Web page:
How gold mining is hurting the Amazon

More than any other topic of discussion, the locals I met in Puerto Maldonado kept bringing up a single problem they faced in maintaining the Amazon forest - illegal gold mining. I thought it important to pass along the information I was given in this post.

My first introduction to this epidemic came on my flight into Puerto Maldonado. I was happily gazing out the plane window onto the tropical rainforest below as I thought about all the activities I'd do on this visit. Muddy orange rivers meandered through the forest like lazy snakes who couldn't decide which way they wanted to go.

Then the man next to me pointed out several bald spots in the green, telling me they were mostly the result of illegal gold mines.

Here's an approximate image of what I saw from the plane:

Photo taken from

Does anyone else find it appalling that you can see the impact of this work so easily from a plane window?

While the Peruvian government does allow some gold mining in the area, a lack of resources to regulate illegal mining has turned this trade into a free-for-all. Droves of men from other parts of Peru (I heard most of them come from Cusco) will come to Puerto Maldonado to make their riches here. The pay is huge but miners risk their lives in unsafe conditions.

According to an article by Business Insider, the illegal mining trade boomed in 2008 with the crash of the global economy, causing the price of gold to skyrocket. The graphic below shows how much the mining industry has grown over the years along one river, the Madre de Dios.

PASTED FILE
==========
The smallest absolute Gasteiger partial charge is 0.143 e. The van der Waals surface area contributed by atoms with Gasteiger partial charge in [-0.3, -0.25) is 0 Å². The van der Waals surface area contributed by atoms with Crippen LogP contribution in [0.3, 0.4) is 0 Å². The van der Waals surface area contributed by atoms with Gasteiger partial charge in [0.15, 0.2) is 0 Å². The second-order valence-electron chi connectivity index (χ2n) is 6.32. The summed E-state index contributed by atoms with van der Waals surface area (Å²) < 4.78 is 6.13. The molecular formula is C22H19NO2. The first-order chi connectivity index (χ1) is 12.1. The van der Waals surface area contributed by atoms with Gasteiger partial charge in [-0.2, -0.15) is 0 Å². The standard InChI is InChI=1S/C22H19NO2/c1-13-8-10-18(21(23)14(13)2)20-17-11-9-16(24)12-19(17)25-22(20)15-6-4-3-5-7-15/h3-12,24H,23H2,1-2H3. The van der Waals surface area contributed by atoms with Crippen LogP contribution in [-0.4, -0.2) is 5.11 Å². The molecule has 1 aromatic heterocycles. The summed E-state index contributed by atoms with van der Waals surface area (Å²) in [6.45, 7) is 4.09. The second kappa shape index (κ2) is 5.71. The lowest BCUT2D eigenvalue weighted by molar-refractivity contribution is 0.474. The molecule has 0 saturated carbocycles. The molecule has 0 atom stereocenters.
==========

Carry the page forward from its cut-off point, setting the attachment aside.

This is an important graphic because of the way in which the data was collected. New laser imaging technology allowed the scientists to uncover mines more accurately than earlier attempts, which mostly relied on visual sightings. [1] And because of this, they're now aware of many more mines than previously thought.

Not only do the miners blast away the forest to reach the gold underground, they use mercury to purify the gold, which contaminates the water supply. Just from talking to people, though, I could hear some ambivalence toward taking action. Gold mining has clearly left a positive impact on the local economy and there are too many winners for the government to take a harder stance. Corruption and bribery also play their part to prevent reform.

One person I met here talked about his friend, a man from Cusco who moved to this city to be an accountant for the miners. In a conversation he had with this friend, he recalled saying, "Yeah, you earn a lot of money working for these people but you have to think about where the money's coming from." To which his friend replied simply, "I know."

[1] Kelly Dickerson, "How Gold is Destroying Peru's Rainforests",, November 1, 2013.

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